.. implicit in the author’s critique of Google’s diversity programs. This dogma relies on two core assumptions:
  • The human sexes and races have exactly the same minds, with precisely identical distributions of traits, aptitudes, interests, and motivations; therefore, any inequalities of outcome in hiring and promotion must be due to systemic sexism and racism;
  • The human sexes and races have such radically different minds, backgrounds, perspectives, and insights, that companies must increase their demographic diversity in order to be competitive; any lack of demographic diversity must be due to short-sighted management that favors groupthink.

The obvious problem is that these two core assumptions are diametrically opposed.

..  The usual rationale for gender diversity in corporate teams is that a balanced, 50/50 sex ratio will keep a team from being dominated by either masculine or feminine styles of thinking, feeling, and communicating. Each sex will counter-balance the other’s quirks. (That makes sense to me, by the way, and is one reason why evolutionary psychologists often value gender diversity in research teams.)

But if there are no sex differences in these psychological quirks, counter-balancing would be irrelevant. A 100% female team would function exactly the same as a 50/50 team, which would function the same as a 100% male team.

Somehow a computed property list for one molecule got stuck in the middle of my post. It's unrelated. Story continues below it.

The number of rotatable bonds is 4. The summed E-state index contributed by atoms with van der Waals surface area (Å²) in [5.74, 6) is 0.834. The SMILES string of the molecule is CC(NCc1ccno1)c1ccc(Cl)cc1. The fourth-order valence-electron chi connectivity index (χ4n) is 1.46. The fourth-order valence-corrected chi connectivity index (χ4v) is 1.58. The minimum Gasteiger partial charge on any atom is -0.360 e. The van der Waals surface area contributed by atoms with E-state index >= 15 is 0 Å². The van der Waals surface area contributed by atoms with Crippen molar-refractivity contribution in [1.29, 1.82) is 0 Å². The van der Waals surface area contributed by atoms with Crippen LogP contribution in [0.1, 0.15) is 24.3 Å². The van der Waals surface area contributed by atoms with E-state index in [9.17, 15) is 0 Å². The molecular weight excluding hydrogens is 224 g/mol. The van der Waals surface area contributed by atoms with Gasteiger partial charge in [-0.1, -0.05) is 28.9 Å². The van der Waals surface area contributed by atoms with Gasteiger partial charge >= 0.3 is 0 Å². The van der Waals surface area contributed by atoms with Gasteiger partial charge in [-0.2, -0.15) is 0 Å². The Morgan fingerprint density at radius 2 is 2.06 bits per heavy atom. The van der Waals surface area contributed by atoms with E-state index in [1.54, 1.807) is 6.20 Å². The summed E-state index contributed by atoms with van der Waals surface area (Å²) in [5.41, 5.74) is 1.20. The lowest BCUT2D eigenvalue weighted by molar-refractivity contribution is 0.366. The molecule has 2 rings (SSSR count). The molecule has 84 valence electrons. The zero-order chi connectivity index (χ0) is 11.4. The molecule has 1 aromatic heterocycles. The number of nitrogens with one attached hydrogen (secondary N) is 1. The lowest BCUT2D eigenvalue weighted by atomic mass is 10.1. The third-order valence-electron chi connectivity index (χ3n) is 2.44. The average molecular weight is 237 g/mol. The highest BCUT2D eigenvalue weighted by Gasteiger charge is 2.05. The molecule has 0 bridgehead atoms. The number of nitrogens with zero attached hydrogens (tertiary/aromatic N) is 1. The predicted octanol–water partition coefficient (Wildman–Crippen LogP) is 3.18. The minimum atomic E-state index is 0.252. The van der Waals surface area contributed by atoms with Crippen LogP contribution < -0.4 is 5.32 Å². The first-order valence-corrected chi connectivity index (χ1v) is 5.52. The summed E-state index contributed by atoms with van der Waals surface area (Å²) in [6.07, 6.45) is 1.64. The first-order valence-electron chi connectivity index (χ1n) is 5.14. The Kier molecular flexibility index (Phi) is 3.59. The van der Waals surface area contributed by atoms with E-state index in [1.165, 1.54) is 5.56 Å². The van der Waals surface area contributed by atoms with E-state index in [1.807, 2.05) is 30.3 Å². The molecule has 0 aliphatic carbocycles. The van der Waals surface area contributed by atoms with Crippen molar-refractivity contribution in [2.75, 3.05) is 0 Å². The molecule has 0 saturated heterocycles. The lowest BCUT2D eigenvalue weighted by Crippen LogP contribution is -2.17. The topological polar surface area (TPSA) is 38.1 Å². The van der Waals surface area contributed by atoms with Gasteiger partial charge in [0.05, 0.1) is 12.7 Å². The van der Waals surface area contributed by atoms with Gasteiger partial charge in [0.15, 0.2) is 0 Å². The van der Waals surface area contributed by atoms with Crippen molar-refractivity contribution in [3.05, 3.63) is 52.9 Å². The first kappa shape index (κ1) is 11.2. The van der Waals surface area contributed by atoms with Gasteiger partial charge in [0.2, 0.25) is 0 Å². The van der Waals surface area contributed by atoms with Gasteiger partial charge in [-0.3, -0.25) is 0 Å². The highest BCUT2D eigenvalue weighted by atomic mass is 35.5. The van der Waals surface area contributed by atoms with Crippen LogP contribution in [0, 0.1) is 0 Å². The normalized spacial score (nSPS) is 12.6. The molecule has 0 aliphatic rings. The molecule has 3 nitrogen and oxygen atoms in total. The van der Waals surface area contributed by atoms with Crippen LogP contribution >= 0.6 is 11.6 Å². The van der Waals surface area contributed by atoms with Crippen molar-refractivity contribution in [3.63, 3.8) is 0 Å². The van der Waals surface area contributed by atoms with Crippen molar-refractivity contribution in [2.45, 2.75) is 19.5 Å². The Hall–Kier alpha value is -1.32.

.. psychological interchangeability makes diversity meaningless. But psychological differences make equal outcomes impossible. Equality or diversity. You can’t have both.

.. His most important suggestion though is apparently the most contentious: ‘Be open about the science of human nature’. He writes ‘Once we acknowledge that not all differences are socially constructed or due to discrimination, we open our eyes to a more accurate view of the human condition which is necessary if we actually want to solve problems.’ This is also correct. If American businesses want to remain competitive in a global market, they must open their eyes to the research, and ground their policies in the known facts about the genetic evolution of sex differences, rather than blank slate delusions about the ‘social construction of gender’.

.. As a woman who’s worked in academia and within STEM, I didn’t find the memo offensive or sexist in the least. I found it to be a well thought out document, asking for greater tolerance for differences in opinion, and treating people as individuals instead of based on group membership.